Mindmap for the index of Mapping the Heavens.
Mindful of my experience with Captain Cook, I made use of Ann Hudson’s formula for calculating how many entries I’d need on a page, on average, to achieve an index of this length, hoping not to have to reduce the total number of entries hugely after I’d finished.
A key challenge was ensuring that I’d properly understood the relationship between certain technical terms, and using dictionaries and the internet to help understand these terms and how they should relate to each other in the index.  For example, the terms brightness, luminosity and magnitude were all used in relation to the light of stars.  Investigations showed that brightness can refer to stellar magnitude (ie how bright a star appears) and also to luminosity (how bright a star appears in a certain spectrum) I thought brightness might well be a sought term for the non-expert reader so included it with see references to luminosity and to magnitude, stellar.  Magnitude and luminosity were also included as subheadings under stars.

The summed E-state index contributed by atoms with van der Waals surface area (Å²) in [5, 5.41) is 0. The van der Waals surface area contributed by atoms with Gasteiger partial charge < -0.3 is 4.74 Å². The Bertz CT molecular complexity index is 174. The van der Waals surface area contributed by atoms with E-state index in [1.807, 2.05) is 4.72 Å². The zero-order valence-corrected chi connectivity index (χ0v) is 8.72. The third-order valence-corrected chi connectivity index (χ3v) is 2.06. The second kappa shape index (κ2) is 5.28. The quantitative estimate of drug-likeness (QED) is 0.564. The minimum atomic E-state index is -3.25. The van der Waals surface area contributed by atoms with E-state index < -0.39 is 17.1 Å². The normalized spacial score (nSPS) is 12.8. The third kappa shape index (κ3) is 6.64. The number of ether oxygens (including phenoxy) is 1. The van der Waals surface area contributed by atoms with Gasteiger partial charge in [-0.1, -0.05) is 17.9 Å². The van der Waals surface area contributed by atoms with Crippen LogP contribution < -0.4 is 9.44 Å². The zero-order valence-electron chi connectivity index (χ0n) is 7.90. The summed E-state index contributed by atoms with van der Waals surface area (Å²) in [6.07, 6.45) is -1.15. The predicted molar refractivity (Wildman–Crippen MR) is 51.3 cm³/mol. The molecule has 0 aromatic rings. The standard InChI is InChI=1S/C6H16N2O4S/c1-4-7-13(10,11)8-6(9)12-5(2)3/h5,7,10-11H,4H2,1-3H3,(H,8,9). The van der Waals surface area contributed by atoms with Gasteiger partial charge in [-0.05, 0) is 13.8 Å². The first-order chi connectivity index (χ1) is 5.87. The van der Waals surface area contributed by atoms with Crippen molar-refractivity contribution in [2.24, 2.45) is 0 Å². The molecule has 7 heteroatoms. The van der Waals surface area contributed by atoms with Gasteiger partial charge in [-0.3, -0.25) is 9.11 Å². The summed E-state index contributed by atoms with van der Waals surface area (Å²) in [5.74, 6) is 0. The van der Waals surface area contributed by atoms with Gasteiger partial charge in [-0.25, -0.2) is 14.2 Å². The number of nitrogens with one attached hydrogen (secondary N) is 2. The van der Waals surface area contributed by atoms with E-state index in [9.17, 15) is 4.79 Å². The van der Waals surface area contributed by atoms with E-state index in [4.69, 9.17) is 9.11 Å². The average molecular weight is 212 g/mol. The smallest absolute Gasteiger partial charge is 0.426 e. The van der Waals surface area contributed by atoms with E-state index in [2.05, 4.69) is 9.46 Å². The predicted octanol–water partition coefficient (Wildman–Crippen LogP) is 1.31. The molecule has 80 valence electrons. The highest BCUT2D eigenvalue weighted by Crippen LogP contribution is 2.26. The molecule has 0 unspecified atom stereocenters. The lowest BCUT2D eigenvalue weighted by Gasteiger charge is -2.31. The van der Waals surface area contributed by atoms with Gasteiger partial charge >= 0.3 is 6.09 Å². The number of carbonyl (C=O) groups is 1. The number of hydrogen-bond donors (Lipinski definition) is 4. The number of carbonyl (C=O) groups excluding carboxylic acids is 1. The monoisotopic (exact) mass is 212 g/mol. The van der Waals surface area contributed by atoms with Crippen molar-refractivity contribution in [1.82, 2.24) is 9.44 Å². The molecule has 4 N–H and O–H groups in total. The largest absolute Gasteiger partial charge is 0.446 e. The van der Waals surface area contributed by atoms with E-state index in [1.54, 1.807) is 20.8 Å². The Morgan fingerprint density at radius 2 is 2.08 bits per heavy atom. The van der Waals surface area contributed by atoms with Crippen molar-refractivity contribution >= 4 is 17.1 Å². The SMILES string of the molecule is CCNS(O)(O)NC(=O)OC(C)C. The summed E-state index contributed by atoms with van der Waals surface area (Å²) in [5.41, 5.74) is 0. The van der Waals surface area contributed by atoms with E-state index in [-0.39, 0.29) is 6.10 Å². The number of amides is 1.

As well as technical terminology, I had some problems with synonymous terms.  Star maps and star charts were used fairly interchangeably in the book to refer to the same thing, although sometimes they were used to distinguish between the geometric, astronomical plotting of star positions in two dimensions, and the pictorial, astrological images of the starry sphere.  There was obviously no point in having two separate headings for star maps and star charts, especially as they would be so close to each other as index entries, so eventually I hedged my bets with the main heading star charts/maps.
The breadth of content, given the apparently focused main topic, meant that I had a lot of entries.   The book makes reference to religion and theology, mathematics and geometry, artistic methods and materials, and the history of publishing, as well as giving accounts of the development of astrology and astronomy.  Possibly inevitably, I had to cut down the length of the index during the editing phase.  I had entered more subheadings at the first entry stage than I had done for previous books;  for a number of headings, I was able to save space by removing the subheadings where the total number of locators allowed.
The interrelations of the sub-themes of the book lead to a lot of double entry to avoid too many see references.  This made the index longer but, I think, probably more usable.  Trying to balance including a greater range of sought terms against the improved usability of double entry was quite difficult for this book.